Andrew Koji, who played Storm Shadow in Snake Eyes: G.I. Joe Origins, admitted that the film lacked integrity.
Speaking with Inverse, Koji bemoaned how he was getting typecast following his role as Ah Sahm on Warrior, “I’m getting typecast already. Action stuff is just being sent to me and nonsensical stuff, and I think it’s a fight to get out of that for me — to try and not do those things or to try and do something quality and not something mind-numbing.”
“After this, it could just all be downhill for me,” he joked.
Next, Koji admitted the Snake Eyes film lacked integrity, “But at least for now [my experience on Warrior] makes me go, OK, I’d like to do stuff with integrity. And G.I. Joe really wasn’t that, was it?”
He went on, “Hollywood is just obsessed with telling the same old thing over and again. Firstly, remakes. Secondly, it’s got to be based on IP. Third, it’s so absurd because I’m just like, hold on. People want originality. Where is it? What is going on here?”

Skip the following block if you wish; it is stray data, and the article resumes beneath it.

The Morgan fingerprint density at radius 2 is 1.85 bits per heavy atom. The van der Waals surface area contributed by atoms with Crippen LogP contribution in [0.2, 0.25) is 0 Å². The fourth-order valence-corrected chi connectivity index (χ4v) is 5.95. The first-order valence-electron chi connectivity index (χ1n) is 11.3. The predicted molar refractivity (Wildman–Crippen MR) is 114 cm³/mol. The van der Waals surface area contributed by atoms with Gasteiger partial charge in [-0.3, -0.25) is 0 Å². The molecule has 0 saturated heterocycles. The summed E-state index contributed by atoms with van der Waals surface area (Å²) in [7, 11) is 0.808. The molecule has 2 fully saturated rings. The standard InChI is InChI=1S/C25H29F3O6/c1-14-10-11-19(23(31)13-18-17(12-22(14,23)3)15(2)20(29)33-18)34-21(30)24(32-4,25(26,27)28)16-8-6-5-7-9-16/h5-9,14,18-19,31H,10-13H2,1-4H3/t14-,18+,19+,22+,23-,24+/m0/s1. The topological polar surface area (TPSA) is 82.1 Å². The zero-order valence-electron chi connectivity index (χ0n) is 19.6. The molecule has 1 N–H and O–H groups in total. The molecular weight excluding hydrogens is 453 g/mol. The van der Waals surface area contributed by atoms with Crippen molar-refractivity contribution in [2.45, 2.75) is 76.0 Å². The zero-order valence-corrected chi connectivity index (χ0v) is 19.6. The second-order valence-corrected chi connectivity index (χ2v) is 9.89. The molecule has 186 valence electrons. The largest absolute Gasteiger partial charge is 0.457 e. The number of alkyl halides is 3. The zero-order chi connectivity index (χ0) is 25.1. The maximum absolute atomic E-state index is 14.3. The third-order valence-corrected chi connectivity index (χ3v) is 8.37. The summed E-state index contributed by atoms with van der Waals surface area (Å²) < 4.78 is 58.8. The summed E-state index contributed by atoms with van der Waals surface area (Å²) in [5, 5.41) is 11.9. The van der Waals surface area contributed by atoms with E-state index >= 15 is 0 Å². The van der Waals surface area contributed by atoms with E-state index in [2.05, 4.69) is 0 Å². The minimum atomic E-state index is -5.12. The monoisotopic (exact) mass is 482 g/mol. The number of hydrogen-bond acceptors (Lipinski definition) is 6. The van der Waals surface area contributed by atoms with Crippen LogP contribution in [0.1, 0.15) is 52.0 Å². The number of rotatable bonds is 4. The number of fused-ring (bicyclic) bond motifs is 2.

Returning to Snake Eyes, Koji revealed he knew the film would struggle at the box office when it first released, “Snake Eyes didn’t do too well, which I knew it wasn’t going to.”
The film, which hit theaters in 2021, only grossed $28.2 million at the domestic box office and another $6.4 million internationally for a global gross of $34.6 million. The movie had an estimated production budget of $88 million.
That means the film needed to at least make $220 million to break even. Given it made nowhere near that and the split the theaters take from the box office, it’s quite likely the film lost around $110 million.